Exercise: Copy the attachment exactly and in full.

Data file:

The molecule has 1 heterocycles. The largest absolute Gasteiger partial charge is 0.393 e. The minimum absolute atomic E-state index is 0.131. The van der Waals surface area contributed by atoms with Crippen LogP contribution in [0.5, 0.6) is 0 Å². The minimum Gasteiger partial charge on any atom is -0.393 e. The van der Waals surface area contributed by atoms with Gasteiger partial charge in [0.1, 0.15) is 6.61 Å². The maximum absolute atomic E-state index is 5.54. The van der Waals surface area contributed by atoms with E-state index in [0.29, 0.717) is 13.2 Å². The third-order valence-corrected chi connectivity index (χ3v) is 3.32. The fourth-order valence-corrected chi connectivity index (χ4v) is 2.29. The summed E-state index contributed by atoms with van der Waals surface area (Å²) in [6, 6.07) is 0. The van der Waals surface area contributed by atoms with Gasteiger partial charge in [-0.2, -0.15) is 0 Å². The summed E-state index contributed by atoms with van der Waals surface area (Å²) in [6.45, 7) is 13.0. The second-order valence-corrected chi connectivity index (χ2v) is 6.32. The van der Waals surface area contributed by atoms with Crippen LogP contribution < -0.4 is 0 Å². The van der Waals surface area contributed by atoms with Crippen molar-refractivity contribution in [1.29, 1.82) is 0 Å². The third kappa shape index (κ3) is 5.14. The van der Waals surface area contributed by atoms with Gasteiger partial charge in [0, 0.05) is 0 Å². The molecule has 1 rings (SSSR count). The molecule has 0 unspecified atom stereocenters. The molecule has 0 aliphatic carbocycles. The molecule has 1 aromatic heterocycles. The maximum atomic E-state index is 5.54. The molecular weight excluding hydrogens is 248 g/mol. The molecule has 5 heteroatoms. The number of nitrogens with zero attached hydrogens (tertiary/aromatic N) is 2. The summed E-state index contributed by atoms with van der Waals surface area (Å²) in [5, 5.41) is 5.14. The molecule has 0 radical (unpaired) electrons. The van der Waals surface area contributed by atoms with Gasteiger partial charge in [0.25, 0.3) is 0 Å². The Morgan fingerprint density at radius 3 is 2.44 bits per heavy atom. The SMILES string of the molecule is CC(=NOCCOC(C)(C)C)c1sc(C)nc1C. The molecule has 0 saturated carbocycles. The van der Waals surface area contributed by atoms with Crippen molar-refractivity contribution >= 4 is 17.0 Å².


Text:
The molecule has 1 heterocycles. The largest absolute Gasteiger partial charge is 0.393 e. The minimum absolute atomic E-state index is 0.131. The van der Waals surface area contributed by atoms with Crippen LogP contribution in [0.5, 0.6) is 0 Å². The minimum Gasteiger partial charge on any atom is -0.393 e. The van der Waals surface area contributed by atoms with Gasteiger partial charge in [0.1, 0.15) is 6.61 Å². The maximum absolute atomic E-state index is 5.54. The van der Waals surface area contributed by atoms with E-state index in [0.29, 0.717) is 13.2 Å². The third-order valence-corrected chi connectivity index (χ3v) is 3.32. The fourth-order valence-corrected chi connectivity index (χ4v) is 2.29. The summed E-state index contributed by atoms with van der Waals surface area (Å²) in [6, 6.07) is 0. The van der Waals surface area contributed by atoms with Gasteiger partial charge in [-0.2, -0.15) is 0 Å². The summed E-state index contributed by atoms with van der Waals surface area (Å²) in [6.45, 7) is 13.0. The second-order valence-corrected chi connectivity index (χ2v) is 6.32. The van der Waals surface area contributed by atoms with Crippen LogP contribution < -0.4 is 0 Å². The van der Waals surface area contributed by atoms with Crippen molar-refractivity contribution in [1.29, 1.82) is 0 Å². The third kappa shape index (κ3) is 5.14. The van der Waals surface area contributed by atoms with Gasteiger partial charge in [0, 0.05) is 0 Å². The molecule has 1 rings (SSSR count). The molecule has 0 unspecified atom stereocenters. The molecule has 0 aliphatic carbocycles. The molecule has 1 aromatic heterocycles. The maximum atomic E-state index is 5.54. The molecular weight excluding hydrogens is 248 g/mol. The molecule has 5 heteroatoms. The number of nitrogens with zero attached hydrogens (tertiary/aromatic N) is 2. The summed E-state index contributed by atoms with van der Waals surface area (Å²) in [5, 5.41) is 5.14. The molecule has 0 radical (unpaired) electrons. The van der Waals surface area contributed by atoms with Gasteiger partial charge in [0.25, 0.3) is 0 Å². The Morgan fingerprint density at radius 3 is 2.44 bits per heavy atom. The SMILES string of the molecule is CC(=NOCCOC(C)(C)C)c1sc(C)nc1C. The molecule has 0 saturated carbocycles. The van der Waals surface area contributed by atoms with Crippen molar-refractivity contribution >= 4 is 17.0 Å².